“Where are you in the sequence?” I say this to my adults-in-training frequently. “How was the situation before you played a part in it? And how can you leave it just as good, if not better than you found it?” For example, last week my daughter was painting. She cleaned up after herself pretty well. Nonetheless, she is a child and cleaning up is a life skill that improves with age I think. As we were getting ready to leave the house, I noticed that there was a jar half-filled with water holding a paint brush left on the art table. I asked her to finish cleaning it up and think about what her place was in the sequence.
Had she found the paint brush and jar in that condition before using it? What could happened if she left it on the table while we were gone? Perhaps a cat would have jumped on the table and knocked over the paint water creating a mess for her (me) to clean up when we got home. What was her part in the sequence?
Sequences show up all through life. Sometimes we see their development in hindsight and sometimes we purposely plan them, but each one of us play various parts in many different sequences. This question is a tool I also use to filter how I manage my stuff. Where am I in the sequence?
Everything beyond what God created in our world – plants, water, sky, land, us, animals – is man-made, meaning that a person has handled it before you have owned it, and another person will handle it after you own it even if it’s just to be taken to the landfill.
The sequence of stuff has helped me especially with the chain of events that happen after I own a thing. (I’m working towards improving my part in the sequence for items I choose to buy, but I find it is much harder to educate myself in responsible consumerism than it is to discard responsibly.) The sequence has helped me to have better stipulations for what I donate versus what I consider trash.
I no longer donate anything that will be a problem for it’s next owner. I no longer donate parts of things, clothes with stains or holes, or things that could be fixed that I don’t feel like fixing. All of these things become trash, because donating them just prolongs their inevitable fate. Donating them just places them in the mix with good donations that will need to be weeding out of my junk. Donating them leaves throwing them away to be done by someone else when I could take care of that step for the next person.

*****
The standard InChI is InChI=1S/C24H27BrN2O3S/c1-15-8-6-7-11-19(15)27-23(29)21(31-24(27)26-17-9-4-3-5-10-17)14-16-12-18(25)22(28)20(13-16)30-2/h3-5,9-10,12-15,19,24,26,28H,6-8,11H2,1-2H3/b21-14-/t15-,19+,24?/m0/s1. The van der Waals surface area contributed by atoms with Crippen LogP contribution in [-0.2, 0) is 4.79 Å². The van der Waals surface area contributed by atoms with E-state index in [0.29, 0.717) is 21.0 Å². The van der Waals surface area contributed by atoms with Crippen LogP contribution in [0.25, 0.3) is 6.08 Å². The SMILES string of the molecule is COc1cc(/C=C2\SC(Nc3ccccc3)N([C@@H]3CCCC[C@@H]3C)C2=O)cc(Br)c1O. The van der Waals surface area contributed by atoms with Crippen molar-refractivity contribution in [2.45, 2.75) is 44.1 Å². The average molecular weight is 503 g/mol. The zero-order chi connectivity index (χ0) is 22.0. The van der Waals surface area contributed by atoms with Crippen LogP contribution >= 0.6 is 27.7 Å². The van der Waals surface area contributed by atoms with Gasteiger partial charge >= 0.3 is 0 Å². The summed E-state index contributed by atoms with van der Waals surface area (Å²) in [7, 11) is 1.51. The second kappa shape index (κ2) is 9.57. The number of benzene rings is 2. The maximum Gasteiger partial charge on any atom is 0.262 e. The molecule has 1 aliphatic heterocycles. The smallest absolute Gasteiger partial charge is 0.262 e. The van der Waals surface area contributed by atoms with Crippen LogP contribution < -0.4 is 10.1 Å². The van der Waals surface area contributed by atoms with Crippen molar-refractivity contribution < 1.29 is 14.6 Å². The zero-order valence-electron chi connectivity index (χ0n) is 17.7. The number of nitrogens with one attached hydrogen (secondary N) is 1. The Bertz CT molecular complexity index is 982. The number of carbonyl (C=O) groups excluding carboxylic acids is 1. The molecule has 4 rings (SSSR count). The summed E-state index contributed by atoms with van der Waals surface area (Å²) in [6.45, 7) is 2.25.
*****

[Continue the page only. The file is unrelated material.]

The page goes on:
Using the sequence of stuff, I imagine what the lady at the donation center must be thinking when she is picking through what items she will put on the floor to sale and what items will be carried off by the weekly trash pick-up. I’d love to interview an employee of a thrift shop to see what percentage of the goods they receive are actually trashed.
Not donating my items that should be trash forces self-reflection. When I make myself trash these things I have to ask why I would have been ok donating them to someone else who won’t be able to readily use them. Why would I donate a shirt with a rip in the seam that may not be noticed by the next owner until she tries it on? Why would I donate a chair that looks good with a hidden cracked leg?
And why does it pain me to throw them away? Do I really think that the next owner will repurpose or fix it, or do I not want to feel like I’m throwing away the money or memories that were invested into that thing? The questions and answers are different for each item, but I’ve learned that stuff is just stuff and stuff feels nothing. It is only my feelings towards what I own that navigate the part I choose to play in the sequence of stuff. How will I choose to make it better for the next person?
Follow the Life Less Cluttered Blog on Instagram.